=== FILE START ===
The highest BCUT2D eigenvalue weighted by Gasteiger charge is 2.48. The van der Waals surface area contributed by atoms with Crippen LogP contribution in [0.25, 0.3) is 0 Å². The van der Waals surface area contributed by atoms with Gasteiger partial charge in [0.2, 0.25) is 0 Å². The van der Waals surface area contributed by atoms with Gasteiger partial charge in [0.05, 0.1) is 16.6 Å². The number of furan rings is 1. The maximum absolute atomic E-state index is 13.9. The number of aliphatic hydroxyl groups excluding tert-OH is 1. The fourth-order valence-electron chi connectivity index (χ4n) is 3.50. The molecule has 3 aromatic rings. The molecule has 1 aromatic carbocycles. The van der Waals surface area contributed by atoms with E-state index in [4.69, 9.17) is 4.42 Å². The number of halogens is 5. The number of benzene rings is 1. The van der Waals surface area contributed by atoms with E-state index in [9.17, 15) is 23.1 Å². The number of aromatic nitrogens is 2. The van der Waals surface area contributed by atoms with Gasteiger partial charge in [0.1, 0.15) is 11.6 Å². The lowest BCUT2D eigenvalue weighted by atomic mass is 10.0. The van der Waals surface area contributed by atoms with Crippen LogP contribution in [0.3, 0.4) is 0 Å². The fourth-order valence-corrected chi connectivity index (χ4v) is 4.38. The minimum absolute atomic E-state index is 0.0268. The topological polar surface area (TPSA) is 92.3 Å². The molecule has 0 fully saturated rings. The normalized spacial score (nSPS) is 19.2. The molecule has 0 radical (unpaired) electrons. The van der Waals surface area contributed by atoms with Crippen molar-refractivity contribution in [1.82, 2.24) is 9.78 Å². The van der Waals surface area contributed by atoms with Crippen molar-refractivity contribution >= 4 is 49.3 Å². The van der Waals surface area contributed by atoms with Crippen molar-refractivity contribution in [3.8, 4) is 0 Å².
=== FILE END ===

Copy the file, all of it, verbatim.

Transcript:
The highest BCUT2D eigenvalue weighted by Gasteiger charge is 2.48. The van der Waals surface area contributed by atoms with Crippen LogP contribution in [0.25, 0.3) is 0 Å². The van der Waals surface area contributed by atoms with Gasteiger partial charge in [0.2, 0.25) is 0 Å². The van der Waals surface area contributed by atoms with Gasteiger partial charge in [0.05, 0.1) is 16.6 Å². The number of furan rings is 1. The maximum absolute atomic E-state index is 13.9. The number of aliphatic hydroxyl groups excluding tert-OH is 1. The fourth-order valence-electron chi connectivity index (χ4n) is 3.50. The molecule has 3 aromatic rings. The molecule has 1 aromatic carbocycles. The van der Waals surface area contributed by atoms with E-state index in [4.69, 9.17) is 4.42 Å². The number of halogens is 5. The number of benzene rings is 1. The van der Waals surface area contributed by atoms with E-state index in [9.17, 15) is 23.1 Å². The number of aromatic nitrogens is 2. The van der Waals surface area contributed by atoms with Gasteiger partial charge in [0.1, 0.15) is 11.6 Å². The lowest BCUT2D eigenvalue weighted by atomic mass is 10.0. The van der Waals surface area contributed by atoms with Crippen LogP contribution in [0.3, 0.4) is 0 Å². The fourth-order valence-corrected chi connectivity index (χ4v) is 4.38. The minimum absolute atomic E-state index is 0.0268. The topological polar surface area (TPSA) is 92.3 Å². The molecule has 0 fully saturated rings. The normalized spacial score (nSPS) is 19.2. The molecule has 0 radical (unpaired) electrons. The van der Waals surface area contributed by atoms with Crippen molar-refractivity contribution in [1.82, 2.24) is 9.78 Å². The van der Waals surface area contributed by atoms with Crippen molar-refractivity contribution >= 4 is 49.3 Å². The van der Waals surface area contributed by atoms with Crippen molar-refractivity contribution in [3.8, 4) is 0 Å².